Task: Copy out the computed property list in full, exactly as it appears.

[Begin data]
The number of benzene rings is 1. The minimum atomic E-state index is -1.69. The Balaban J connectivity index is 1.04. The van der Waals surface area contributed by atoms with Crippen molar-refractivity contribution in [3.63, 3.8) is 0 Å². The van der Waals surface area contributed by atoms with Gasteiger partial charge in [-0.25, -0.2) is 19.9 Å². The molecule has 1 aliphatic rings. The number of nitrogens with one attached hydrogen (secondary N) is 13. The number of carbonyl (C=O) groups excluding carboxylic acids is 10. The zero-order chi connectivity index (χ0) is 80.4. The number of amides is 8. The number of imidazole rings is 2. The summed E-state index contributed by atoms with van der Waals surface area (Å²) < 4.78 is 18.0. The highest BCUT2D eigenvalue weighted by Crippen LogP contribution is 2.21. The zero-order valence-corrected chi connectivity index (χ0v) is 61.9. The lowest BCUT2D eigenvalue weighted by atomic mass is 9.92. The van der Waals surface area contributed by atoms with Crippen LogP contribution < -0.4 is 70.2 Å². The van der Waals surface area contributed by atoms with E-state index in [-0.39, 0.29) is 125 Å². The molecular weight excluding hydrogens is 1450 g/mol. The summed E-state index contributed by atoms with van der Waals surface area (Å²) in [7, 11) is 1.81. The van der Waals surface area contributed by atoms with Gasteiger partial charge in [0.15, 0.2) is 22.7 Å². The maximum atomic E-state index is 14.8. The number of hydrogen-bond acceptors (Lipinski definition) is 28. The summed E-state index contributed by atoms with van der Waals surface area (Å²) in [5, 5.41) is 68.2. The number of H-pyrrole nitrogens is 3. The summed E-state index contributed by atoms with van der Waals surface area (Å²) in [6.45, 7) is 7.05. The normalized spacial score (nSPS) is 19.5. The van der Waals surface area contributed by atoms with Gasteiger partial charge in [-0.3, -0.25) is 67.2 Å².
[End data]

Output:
The number of benzene rings is 1. The minimum atomic E-state index is -1.69. The Balaban J connectivity index is 1.04. The van der Waals surface area contributed by atoms with Crippen molar-refractivity contribution in [3.63, 3.8) is 0 Å². The van der Waals surface area contributed by atoms with Gasteiger partial charge in [-0.25, -0.2) is 19.9 Å². The molecule has 1 aliphatic rings. The number of nitrogens with one attached hydrogen (secondary N) is 13. The number of carbonyl (C=O) groups excluding carboxylic acids is 10. The zero-order chi connectivity index (χ0) is 80.4. The number of amides is 8. The number of imidazole rings is 2. The summed E-state index contributed by atoms with van der Waals surface area (Å²) < 4.78 is 18.0. The highest BCUT2D eigenvalue weighted by Crippen LogP contribution is 2.21. The zero-order valence-corrected chi connectivity index (χ0v) is 61.9. The lowest BCUT2D eigenvalue weighted by atomic mass is 9.92. The van der Waals surface area contributed by atoms with Crippen LogP contribution < -0.4 is 70.2 Å². The van der Waals surface area contributed by atoms with E-state index in [-0.39, 0.29) is 125 Å². The molecular weight excluding hydrogens is 1450 g/mol. The summed E-state index contributed by atoms with van der Waals surface area (Å²) in [7, 11) is 1.81. The van der Waals surface area contributed by atoms with Gasteiger partial charge in [0.15, 0.2) is 22.7 Å². The maximum atomic E-state index is 14.8. The number of hydrogen-bond acceptors (Lipinski definition) is 28. The summed E-state index contributed by atoms with van der Waals surface area (Å²) in [5, 5.41) is 68.2. The number of H-pyrrole nitrogens is 3. The summed E-state index contributed by atoms with van der Waals surface area (Å²) in [6.45, 7) is 7.05. The normalized spacial score (nSPS) is 19.5. The van der Waals surface area contributed by atoms with Gasteiger partial charge in [-0.3, -0.25) is 67.2 Å².